Let’s look at another “dozens of ways” that applies directly to focus of this website: writing development. How exactly are writing gains measured and these supposed gains and losses determined? In the US, this is relegated to be determined by each state. Jeffery (2009) analyzed the end-of-year writing assessments from 41 US states and reported that not only did the tests vary in terms of prompted genres, but also in terms of the ways the written products were assessed on the rubrics (see table from Jeffery’s article below for the variance). In other words, passing and failing writing in each state differs widely. It isn’t comparable. It doesn’t mean the same thing. A “failing” school using one writing measure could be “passing” if only it used a different measure.

And we aren’t done with all the reasons why the NCLB passing and failing rates are faulty in terms of writing assessment. Jessica Lussenhop of CityPages recently reported what was to some a shocking truth about the business of writing assessment–a $2.7 billion industry. Namely, writing assessments are assessed by inexperienced temporary workers with two day’s training who are paid by quantity of papers and 80% matching scores. Lussenhop’s article is quite a read; she tells the stories of three such scorers who worked quickly, quietly and admittedly, poorly and unethically. One scorer and supervisor summarized the issue as such:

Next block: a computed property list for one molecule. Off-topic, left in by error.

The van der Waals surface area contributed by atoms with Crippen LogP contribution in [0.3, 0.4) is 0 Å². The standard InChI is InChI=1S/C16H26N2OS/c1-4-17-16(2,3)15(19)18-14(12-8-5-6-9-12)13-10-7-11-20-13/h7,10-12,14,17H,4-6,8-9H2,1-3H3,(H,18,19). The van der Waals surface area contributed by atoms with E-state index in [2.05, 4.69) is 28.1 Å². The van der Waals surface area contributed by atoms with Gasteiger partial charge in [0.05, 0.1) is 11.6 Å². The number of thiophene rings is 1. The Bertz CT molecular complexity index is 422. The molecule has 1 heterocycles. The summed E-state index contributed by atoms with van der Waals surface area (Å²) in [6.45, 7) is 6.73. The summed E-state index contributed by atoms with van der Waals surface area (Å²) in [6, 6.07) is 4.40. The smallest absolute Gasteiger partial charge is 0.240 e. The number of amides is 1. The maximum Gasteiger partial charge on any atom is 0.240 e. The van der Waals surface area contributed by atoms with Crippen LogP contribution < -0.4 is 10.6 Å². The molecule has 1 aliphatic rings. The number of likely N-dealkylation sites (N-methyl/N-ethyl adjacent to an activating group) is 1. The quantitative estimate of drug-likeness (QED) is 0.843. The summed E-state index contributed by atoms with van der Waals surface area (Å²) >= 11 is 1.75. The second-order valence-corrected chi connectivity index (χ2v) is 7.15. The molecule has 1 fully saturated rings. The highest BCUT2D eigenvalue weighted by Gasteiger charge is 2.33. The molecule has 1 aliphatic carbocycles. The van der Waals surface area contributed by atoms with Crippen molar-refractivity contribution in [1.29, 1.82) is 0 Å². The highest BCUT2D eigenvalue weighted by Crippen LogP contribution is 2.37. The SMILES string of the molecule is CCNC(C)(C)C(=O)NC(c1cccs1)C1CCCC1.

“They get paid money to put scores on paper, not to put the right scores on papers,” he says. “They have a bottom line. Why anyone would expect anything else is beyond me.”

The NCLB formula is nearing the moment that for 82% of schools will not be able to pass. The methods of measurement are faulty–at best–for measuring student gain and teacher effectiveness. And the business of test assessment is a sweatshop-style, invalid and unreliable number cruncher. With states cutting funding for teachers and class size, now is not the time to continue to fund this assessment machine. For more reasons than Duncan pointed to this Wednesday, it is time to get out of the BIG business of failing schools.